The life of the Christians was centered on the church. A good many of them settled around the church in rows of houses called angaties (bazaars) which later became business centers. Around the year 1600 there were some 64 churches, 168 Christian villages and 80,000 families. The administration of the Church was carried on by the assembly of the Thomas Christians called yogam (a sort of blend between a synod and a pastoral council, and also a significant expression of ecclesial communion and co-responsibility.) of which there were 3 kinds: the parish assembly, regional assembly and general assembly.

The parish assembly looked after the temporalities of the church, as well as the whole Christian life of the local community. This assembly decided cases of public scandal, inflicting punishments which sometimes amounted to excommunication. The assembly exercised ample powers in administering justice, in punishing delinquents, etc. Priests were ordained for a parish church. The assembly presented to the prelate, candidates for ordination with the implicit promise that it would maintain them. The assembly formed a structure similar to both the assembly of the caste Hindus (local or regional) and the assembly of temple administrators called ooralma which means "administration by the people of the place."

Matters that concerned more than one church of a region were dealt with by the representatives of those churches. Regional yogam was often constituted for the administration of justice. Thomas Paremmakal says, "According to the ancient custom of the Malabar Church, no punishment could be inflicted unless the crime was proved before the representatives of four churches." Matters of a general interest of the whole Church or community (social, political and religious) were decided by general assembly of the representatives of all the churches, wherein the Archdeacon played a special role. They were practically supreme, and in fact no higher ecclesiastical authority questioned their decisions.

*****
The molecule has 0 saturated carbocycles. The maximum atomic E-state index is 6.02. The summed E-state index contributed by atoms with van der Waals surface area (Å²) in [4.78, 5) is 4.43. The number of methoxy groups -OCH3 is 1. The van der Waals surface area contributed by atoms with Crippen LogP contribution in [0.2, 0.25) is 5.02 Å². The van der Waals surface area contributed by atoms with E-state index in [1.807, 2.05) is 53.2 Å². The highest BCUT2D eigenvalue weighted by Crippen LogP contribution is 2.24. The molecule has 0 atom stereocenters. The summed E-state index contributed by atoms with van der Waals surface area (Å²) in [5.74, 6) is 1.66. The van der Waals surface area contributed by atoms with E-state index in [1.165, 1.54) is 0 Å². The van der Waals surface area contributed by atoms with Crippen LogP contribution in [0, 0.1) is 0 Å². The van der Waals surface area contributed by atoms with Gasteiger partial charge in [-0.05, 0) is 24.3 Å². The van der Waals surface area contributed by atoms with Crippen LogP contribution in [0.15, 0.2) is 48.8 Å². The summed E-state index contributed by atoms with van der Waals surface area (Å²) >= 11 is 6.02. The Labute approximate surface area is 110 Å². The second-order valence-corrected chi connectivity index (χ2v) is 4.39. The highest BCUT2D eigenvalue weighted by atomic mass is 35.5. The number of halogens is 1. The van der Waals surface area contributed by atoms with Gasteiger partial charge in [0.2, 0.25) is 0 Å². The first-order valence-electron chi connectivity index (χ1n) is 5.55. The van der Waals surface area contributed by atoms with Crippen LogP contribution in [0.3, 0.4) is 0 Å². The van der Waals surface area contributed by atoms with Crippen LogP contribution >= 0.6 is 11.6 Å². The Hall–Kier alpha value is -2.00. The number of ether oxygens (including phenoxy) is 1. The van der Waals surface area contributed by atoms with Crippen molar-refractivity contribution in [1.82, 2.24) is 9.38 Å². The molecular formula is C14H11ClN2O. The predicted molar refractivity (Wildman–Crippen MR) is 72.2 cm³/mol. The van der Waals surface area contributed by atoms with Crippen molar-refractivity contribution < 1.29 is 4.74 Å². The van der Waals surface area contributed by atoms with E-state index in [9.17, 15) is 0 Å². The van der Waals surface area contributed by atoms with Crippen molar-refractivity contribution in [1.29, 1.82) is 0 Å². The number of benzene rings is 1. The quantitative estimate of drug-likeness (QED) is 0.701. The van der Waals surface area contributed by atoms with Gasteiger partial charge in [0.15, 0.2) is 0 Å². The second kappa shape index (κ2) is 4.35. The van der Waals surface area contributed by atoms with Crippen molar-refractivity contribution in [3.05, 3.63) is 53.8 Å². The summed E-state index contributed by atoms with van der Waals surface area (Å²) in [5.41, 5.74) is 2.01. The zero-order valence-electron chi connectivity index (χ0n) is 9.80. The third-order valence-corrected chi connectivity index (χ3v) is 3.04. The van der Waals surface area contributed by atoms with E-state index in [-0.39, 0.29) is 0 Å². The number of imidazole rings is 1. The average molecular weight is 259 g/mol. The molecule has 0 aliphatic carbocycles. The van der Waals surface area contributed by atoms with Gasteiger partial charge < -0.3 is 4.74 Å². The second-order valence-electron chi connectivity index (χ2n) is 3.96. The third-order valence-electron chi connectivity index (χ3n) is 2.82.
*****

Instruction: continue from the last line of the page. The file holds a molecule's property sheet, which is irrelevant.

The Christian way of life brought by the Apostle Thomas was called "Law of Thomas" and in the vernacular Thoma Marga. The term marga means "way", and has been used to denote the Christian way of life. Christianity as a "Way" (hodos) is also a biblical expression. It was originally a Buddhist term meaning "Buddhism as a way of life - the way of salvation or nirvana". When Christianity was introduced to South India, where Buddhism and Jainism were then the prevalent religions, it was considered to be the new "way" or marga. Christians were called margakkar or margavasi (those of the way). In recent times this word is often used to designate "the newly converted" and has a bad connotation in the background of the caste system. When people of low castes were converted to Christianity, those of the high caste began to look down on them - the new converts - with contempt. The Thoma Marga was the sum total of the Christian life and heritage, a mixture of Dravidic, Buddhist, Jainist, Jewish, Persian and Hindu influences.

Were these Christians Catholic? Click here to see